The Miseducation of Cameron Post (film)

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The Miseducation of Cameron Post
The Miseducation of Cameron Post.png
Theatrical release poster
Directed byDesiree Akhavan
Produced by
  • Michael B. Clark
  • Alex Turtletaub
  • Cecilia Frugiuele
  • Jonathan Montepare
Screenplay by
  • Desiree Akhavan
  • Cecilia Frugiuele
Based onThe Miseducation of Cameron Post
by Emily M. Danforth
Starring
Music byJulian Wass
CinematographyAshley Connor
Edited bySara Shaw
Production
company
  • Beachside
  • Parkville Pictures
Distributed by
Release date
  • January 22, 2018 (2018-01-22) (Sundance)
  • August 3, 2018 (2018-08-03) (United States)
  • September 7, 2018 (2018-09-07) (United Kingdom)
Running time
90 minutes[1]
Country
  • United States
  • United Kingdom
LanguageEnglish
Budget$900,000[2]
Box office$1.4 million[3]

The Miseducation of Cameron Post is a 2018 American-British drama film directed by Desiree Akhavan, from a screenplay by Akhavan and Cecilia Frugiuele, based upon the 2012 novel of the same name by Emily M. Danforth. It stars Chloë Grace Moretz, John Gallagher, Jr., Sasha Lane, Forrest Goodluck, Marin Ireland, Owen Campbell, Kerry Butler, Quinn Shephard, Emily Skeggs, Melanie Ehrlich, and Jennifer Ehle.

The film had its world premiere at the Sundance Film Festival on January 22, 2018. It was released in the United States on August 3, 2018 by FilmRise, and United Kingdom on September 7, 2018, by Vertigo Releasing. It received positive reviews and has grossed $1.4 million worldwide.

Plot[edit]

Teenager Cameron Post (Chloë Grace Moretz) is caught by her boyfriend having a sexual encounter with another girl, Coley Taylor (Quinn Shephard) in the back of a car during prom night. Cameron's aunt Ruth, a devout Christian, sends Cameron to a gay conversion therapy centre for teenagers named God's Promise. It is run by the strict and severe Dr. Lydia Marsh (Jennifer Ehle) and her brother, Reverend Rick (John Gallagher Jr.), who claims that his sisters’ methods cured him of his own homosexuality after two members of his church ‘rescued’ him from a gay bar. Cameron's assigned roommate, Erin, is an earnest believer in the camp's program.

Cameron befriends two of her fellow "disciples," Jane Fonda (Sasha Lane), who was raised in a hippie commune, and Adam Red Eagle (Forrest Goodluck), two-spirit whose father has converted to Christianity.The three teenagers bond over their mutual rebelliousness and skepticism of the camp's purpose.

During a group session, Cameron admits that she thinks Coley is "perfect" and is told by Dr. Marsh that her homosexuality stems from a misplaced urge to be like Coley. She covertly phones Coley and apologizes for how things turned out– Coley says she sent Cameron a letter, but the call is interrupted. After disrupting a kitchen chore session, Cameron has her mail privileges unexpectedly granted by Dr. Marsh. She reads Coley's letter, only to find that Coley blames her for "seducing" her into sin. Jane reads the letter with Cameron and then destroys it, calling Coley weak-willed and treacherous. Cameron calls her aunt, crying, and asks to be brought home, but is refused.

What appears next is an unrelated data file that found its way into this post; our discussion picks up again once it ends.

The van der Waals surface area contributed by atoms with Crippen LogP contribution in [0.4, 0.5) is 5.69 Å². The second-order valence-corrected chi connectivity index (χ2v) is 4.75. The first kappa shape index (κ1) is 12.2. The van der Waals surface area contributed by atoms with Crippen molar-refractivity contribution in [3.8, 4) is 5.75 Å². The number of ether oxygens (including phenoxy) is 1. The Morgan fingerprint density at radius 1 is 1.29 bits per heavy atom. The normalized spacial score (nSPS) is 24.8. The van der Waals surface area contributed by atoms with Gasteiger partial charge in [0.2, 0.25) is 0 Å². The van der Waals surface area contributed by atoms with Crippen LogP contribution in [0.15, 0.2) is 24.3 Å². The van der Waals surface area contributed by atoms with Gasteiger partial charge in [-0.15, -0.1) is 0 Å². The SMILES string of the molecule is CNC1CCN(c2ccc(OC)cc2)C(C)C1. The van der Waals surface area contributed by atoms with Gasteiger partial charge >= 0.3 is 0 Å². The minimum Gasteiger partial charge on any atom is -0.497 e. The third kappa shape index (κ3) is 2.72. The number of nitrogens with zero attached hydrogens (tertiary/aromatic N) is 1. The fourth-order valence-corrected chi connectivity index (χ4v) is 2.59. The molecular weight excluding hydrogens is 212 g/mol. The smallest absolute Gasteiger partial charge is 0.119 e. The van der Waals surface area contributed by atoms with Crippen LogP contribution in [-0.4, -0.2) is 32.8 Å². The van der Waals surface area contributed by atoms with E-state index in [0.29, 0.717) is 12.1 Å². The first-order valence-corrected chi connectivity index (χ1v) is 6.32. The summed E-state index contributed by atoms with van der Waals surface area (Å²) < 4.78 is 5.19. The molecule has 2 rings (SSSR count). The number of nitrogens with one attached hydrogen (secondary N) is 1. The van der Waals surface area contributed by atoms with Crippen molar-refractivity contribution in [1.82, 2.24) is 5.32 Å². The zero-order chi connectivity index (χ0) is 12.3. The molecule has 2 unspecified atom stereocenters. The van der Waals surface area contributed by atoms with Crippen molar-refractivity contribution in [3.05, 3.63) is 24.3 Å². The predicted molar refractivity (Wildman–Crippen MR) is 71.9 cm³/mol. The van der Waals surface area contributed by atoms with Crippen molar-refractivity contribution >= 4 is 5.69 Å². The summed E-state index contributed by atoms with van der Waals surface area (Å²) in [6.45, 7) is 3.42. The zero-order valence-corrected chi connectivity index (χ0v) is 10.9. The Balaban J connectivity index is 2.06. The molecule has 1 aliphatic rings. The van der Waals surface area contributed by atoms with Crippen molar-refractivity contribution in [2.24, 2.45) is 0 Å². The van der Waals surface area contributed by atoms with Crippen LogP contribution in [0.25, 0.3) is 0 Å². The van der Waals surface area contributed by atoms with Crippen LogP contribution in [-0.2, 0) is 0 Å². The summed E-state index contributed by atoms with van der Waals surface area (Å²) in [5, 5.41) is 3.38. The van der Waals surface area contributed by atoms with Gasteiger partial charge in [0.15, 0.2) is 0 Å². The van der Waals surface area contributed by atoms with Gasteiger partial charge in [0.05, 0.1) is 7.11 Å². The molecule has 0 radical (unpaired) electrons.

Cameron tries to adapt better to life at God's Promise, exercising with Erin to Christian work-out tapes. One night, while Cameron is having a sexual dream, Erin wakes her up and suddenly initiates a sexual encounter which Erin is immediately ashamed of and begs Cameron not to tell anyone about.

Another disciple, Mark (Owen Campbell), who had been expecting to return home shortly, is informed by letter that he must remain at the camp because his father still considers him effeminate. In a group session, Mark breaks down and begins behaving erratically until he is forcibly restrained by Dr. Marsh. That night, Cameron finds large quantities of blood in one of the bathrooms.

The next morning, Dr. Marsh and Reverend Rick call a meeting, announcing that Mark was badly injured during the night and is stable in hospital, but do not explain what happened. Several ‘disciples’ disrupt the meeting and a series of one-to-one meetings is held instead. During their one-to-one, Rick explains to Cameron that Mark mutilated his own genitals and nearly died before Adam found him. Cameron asks why the staff weren’t monitoring Mark more closely and asks Rick if he and Dr. Marsh have any idea what they are doing. Rick cannot answer her questions and bursts into tears.

A government inquiry is launched into Mark's self-mutilation, but the investigator is unwilling to accept Cameron's argument that God's Promise is inherently emotionally abusive. Disillusioned, Cameron, Jane and Adam decide to run away from the camp under the pretense of an early morning hike. Rick encounters them in the kitchen. They hike to a nearby road and hitchhike away from the camp as the film ends.